• Rory Stewart had the strange idea that it is important to tell the truth. He seemed very uncomfortable that this was falling on deaf ears.
    I do not know why nobody will the tell the truth about the situation. There will have to be some agreement with the rest of the EU by the leaving date. Otherwise all trade will stop. This is impossible. There are real officers who will need to make real decisions on what to do. It can not happen that the officers are given no instructions.
    When are we going to start talking about the real world?

  • Jamie Dalzell – My earlier comment was only to pick up on Bill’s earlier reference to the Poll Tax.

    The unstated thought wrapped up in it was that, while pragmatism and the ability to turn on a sixpence is important in politics as the Tories have repeatedly shown, the corollary is that the inability to do so is a great weakness of the Lib Dems.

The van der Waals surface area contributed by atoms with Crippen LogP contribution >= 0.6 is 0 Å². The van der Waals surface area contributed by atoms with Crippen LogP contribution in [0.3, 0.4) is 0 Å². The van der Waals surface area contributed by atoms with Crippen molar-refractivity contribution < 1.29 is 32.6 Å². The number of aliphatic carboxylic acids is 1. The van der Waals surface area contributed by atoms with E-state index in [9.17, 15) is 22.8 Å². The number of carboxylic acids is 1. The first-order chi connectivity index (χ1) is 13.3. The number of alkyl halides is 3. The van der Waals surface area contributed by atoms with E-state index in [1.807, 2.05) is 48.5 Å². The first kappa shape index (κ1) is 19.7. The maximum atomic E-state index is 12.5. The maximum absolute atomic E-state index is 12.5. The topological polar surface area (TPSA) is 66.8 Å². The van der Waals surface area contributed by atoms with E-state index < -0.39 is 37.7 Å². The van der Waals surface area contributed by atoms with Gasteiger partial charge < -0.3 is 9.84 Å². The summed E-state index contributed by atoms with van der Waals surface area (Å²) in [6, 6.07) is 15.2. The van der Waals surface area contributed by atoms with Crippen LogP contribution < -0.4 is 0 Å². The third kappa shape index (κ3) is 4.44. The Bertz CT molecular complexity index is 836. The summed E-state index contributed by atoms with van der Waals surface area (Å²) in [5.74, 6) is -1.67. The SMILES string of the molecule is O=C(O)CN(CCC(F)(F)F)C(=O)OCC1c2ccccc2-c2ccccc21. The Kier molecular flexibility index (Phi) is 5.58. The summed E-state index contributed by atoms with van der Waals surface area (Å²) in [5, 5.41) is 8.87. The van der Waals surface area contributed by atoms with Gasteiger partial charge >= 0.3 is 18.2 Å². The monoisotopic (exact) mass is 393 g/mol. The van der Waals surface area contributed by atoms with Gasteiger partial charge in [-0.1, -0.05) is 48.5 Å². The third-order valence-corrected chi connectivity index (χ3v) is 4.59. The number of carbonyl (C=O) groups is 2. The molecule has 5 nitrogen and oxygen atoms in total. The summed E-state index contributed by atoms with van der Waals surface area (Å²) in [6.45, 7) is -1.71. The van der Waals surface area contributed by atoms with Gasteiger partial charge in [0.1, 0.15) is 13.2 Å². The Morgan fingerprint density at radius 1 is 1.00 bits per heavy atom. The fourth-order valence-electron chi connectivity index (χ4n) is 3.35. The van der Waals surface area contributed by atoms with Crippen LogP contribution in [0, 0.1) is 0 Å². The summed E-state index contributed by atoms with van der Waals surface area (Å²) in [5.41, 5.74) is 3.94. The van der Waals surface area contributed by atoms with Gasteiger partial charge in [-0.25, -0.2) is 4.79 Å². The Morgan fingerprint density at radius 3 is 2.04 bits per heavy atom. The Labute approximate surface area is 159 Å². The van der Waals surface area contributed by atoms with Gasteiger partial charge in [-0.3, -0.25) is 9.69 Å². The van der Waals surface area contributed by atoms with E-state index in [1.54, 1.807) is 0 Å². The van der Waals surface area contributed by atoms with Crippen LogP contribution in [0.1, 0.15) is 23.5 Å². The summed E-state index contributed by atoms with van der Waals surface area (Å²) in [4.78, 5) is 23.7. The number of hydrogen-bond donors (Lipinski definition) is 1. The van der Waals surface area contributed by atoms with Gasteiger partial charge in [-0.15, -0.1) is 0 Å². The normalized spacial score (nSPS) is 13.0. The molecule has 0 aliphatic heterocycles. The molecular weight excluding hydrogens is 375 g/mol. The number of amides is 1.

They prefer stick with a cumbersome, process-heavy and very slow approach to policymaking even though it’s consistently failed to deliver the goods. Doing the same thing again and again and expecting a different result is, of course, the Internet’s favourite definition of insanity.

    As for the Conservatives and Brexit – I don’t know what they will do. They seem to be in full denial mode refusing to take on board any inconvenient facts. If they don’t push it through a majority of members will never forgive them; conversely if they do the country never will and most of the current lot will lose their political careers in the inevitable fallout as I hope some of the saner ones realise.

    Squaring that circle calls for dark arts of the highest order.